For good quality newish furniture and adult clothing, plan your route in upper-middle class and above neighborhoods with owners of any age.
When you're looking for antique and vintage merchandise (clothing, furniture, housewares, holiday decorations, etc.), older neighborhoods are better if the houses haven't changed hands for many decades.
For good antiques, upscale older neighborhoods are frequently the best, but elderly sellers of even modest means may have vintage goods that are considered collectible today. Consider vintage Christmas ornaments, for example. Those Shiny Brite ornaments that go for quite a bit on eBay these days were just inexpensive five-and-dime store purchases when they were new.
Check the Tax Assessor's Site
If your city's sales aren't divided by distinct neighborhoods -- or even if they are -- check to see if the the tax assessor's office in your county makes the property tax available online. If so, you can gain a lot of helpful information by plugging sale addresses on your maybe list into the site.
The public information on your county tax assessor's website usually includes when the house was built, who owns it, and how long it has been since it was sold. You may also find the square footage, amenities, and whether or not the house has an attic or basement.
If you compare the physical address to the address where the tax bills are mailed, you can usually tell if the home is being used as a rental. That's useful information since rentals tend to have shorter term residents than owner-occupied homes -- and people who have been in place longer are more likely to have spent decades storing their extra stuff.
Google the Addresses
If your county's property tax records aren't available online, you can learn a lot by entering an address into your search engine.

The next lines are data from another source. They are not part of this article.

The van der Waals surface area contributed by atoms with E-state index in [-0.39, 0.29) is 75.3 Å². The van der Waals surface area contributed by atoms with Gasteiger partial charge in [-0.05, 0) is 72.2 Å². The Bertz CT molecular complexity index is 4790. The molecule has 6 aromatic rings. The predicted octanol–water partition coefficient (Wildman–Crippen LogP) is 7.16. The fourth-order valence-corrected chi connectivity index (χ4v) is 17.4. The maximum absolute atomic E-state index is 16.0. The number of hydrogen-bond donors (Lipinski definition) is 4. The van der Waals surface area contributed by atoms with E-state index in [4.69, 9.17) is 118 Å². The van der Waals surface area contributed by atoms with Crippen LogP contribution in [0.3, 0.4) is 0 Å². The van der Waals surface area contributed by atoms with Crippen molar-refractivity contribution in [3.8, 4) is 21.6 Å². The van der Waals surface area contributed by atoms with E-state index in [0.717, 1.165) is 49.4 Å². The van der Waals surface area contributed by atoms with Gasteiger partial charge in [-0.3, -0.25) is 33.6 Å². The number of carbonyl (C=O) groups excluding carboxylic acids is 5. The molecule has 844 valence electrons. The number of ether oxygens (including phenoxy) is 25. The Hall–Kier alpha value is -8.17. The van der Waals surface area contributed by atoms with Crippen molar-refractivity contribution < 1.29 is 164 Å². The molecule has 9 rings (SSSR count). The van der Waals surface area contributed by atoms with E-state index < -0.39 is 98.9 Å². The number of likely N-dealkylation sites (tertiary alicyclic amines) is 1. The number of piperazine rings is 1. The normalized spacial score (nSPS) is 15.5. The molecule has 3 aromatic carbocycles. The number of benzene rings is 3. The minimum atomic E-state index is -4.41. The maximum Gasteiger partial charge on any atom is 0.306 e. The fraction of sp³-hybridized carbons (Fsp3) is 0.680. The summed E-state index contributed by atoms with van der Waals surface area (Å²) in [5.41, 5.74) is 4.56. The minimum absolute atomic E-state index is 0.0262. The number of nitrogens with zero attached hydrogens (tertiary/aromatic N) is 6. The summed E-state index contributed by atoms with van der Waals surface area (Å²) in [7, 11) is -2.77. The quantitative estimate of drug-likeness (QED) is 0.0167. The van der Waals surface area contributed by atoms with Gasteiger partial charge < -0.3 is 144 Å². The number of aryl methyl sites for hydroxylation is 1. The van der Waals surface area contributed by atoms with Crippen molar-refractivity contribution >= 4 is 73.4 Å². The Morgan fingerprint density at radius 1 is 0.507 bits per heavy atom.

The first page of results typically includes information on the home from numerous real estate websites, even if the home isn't for sale. Those listings frequently include the year the home was built and the year it was last sold.
In addition to real estate information, you can use Bing or Google Maps to look at street view images of the home. Seeing the home gives you some idea of its age. Seeing the home and others on the street give you an idea of the wealth or poverty of the neighborhood.
Check Your Own Records
If you're not keeping notes on every yard sale you attend, it's time to start -- even if you're not a picker or dealer buying for resale.
Over time, you'll probably customize your yard sale records to suit your specific needs, but start with the following information:
- the address
- the sale dates (all of them if the seller has multiple sales over time)
- whether early birds were welcomed (if you tend to be one)
- the types, age, and quality of the merchandise
- what you bought and for how much
- how open the seller was to haggling
- whether the prices were on the high or low side
- whether the yard sale ad was accurate, or if it overstated or understated the merchandise
- the approximate age of the sellers
- anything noteworthy the seller said regarding future sales (for example, if she says she's planning another sale for fall once it's cool enough to clean out her elderly mother's attic)
In addition to recording information on the yard sales you attend, note the addresses and dates of sales you skip if they take place in neighborhoods where you might attend in the future.
Keeping yard sale records may seem like a lot of work, but it doesn't take that much time if you do it at the end of each shopping trip -- and the effort pays off. Next season when you're trying to decide whether or where to place a sale on your yard sale route, your records from this season may very well give you your answer.